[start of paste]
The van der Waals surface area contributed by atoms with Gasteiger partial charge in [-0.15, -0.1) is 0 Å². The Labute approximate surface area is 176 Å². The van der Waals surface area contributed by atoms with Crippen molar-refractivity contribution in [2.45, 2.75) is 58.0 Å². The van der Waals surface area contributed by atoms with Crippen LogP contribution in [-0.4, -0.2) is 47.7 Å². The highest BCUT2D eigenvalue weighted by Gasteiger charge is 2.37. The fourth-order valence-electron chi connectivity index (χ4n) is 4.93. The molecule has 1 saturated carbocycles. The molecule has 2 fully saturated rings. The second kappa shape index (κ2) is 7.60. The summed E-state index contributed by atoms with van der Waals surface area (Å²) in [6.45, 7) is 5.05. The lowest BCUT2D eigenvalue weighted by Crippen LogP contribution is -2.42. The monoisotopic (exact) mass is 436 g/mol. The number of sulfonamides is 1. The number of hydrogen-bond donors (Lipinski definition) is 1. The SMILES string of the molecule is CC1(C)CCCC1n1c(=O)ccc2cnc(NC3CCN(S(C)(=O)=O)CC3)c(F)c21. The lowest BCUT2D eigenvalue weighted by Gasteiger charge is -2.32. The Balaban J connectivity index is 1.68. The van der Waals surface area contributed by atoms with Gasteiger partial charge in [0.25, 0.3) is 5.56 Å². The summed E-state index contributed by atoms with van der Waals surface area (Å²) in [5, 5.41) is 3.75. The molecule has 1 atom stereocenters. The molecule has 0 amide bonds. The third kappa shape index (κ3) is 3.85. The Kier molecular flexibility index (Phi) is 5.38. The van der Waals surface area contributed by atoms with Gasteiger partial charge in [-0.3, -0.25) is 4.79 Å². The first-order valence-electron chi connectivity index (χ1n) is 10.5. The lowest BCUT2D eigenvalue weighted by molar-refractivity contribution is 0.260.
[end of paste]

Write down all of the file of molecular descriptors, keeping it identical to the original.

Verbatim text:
The van der Waals surface area contributed by atoms with Gasteiger partial charge in [-0.15, -0.1) is 0 Å². The Labute approximate surface area is 176 Å². The van der Waals surface area contributed by atoms with Crippen molar-refractivity contribution in [2.45, 2.75) is 58.0 Å². The van der Waals surface area contributed by atoms with Crippen LogP contribution in [-0.4, -0.2) is 47.7 Å². The highest BCUT2D eigenvalue weighted by Gasteiger charge is 2.37. The fourth-order valence-electron chi connectivity index (χ4n) is 4.93. The molecule has 1 saturated carbocycles. The molecule has 2 fully saturated rings. The second kappa shape index (κ2) is 7.60. The summed E-state index contributed by atoms with van der Waals surface area (Å²) in [6.45, 7) is 5.05. The lowest BCUT2D eigenvalue weighted by Crippen LogP contribution is -2.42. The monoisotopic (exact) mass is 436 g/mol. The number of sulfonamides is 1. The number of hydrogen-bond donors (Lipinski definition) is 1. The SMILES string of the molecule is CC1(C)CCCC1n1c(=O)ccc2cnc(NC3CCN(S(C)(=O)=O)CC3)c(F)c21. The lowest BCUT2D eigenvalue weighted by Gasteiger charge is -2.32. The Balaban J connectivity index is 1.68. The van der Waals surface area contributed by atoms with Gasteiger partial charge in [0.25, 0.3) is 5.56 Å². The summed E-state index contributed by atoms with van der Waals surface area (Å²) in [5, 5.41) is 3.75. The molecule has 1 atom stereocenters. The molecule has 0 amide bonds. The third kappa shape index (κ3) is 3.85. The Kier molecular flexibility index (Phi) is 5.38. The van der Waals surface area contributed by atoms with Gasteiger partial charge in [-0.3, -0.25) is 4.79 Å². The first-order valence-electron chi connectivity index (χ1n) is 10.5. The lowest BCUT2D eigenvalue weighted by molar-refractivity contribution is 0.260.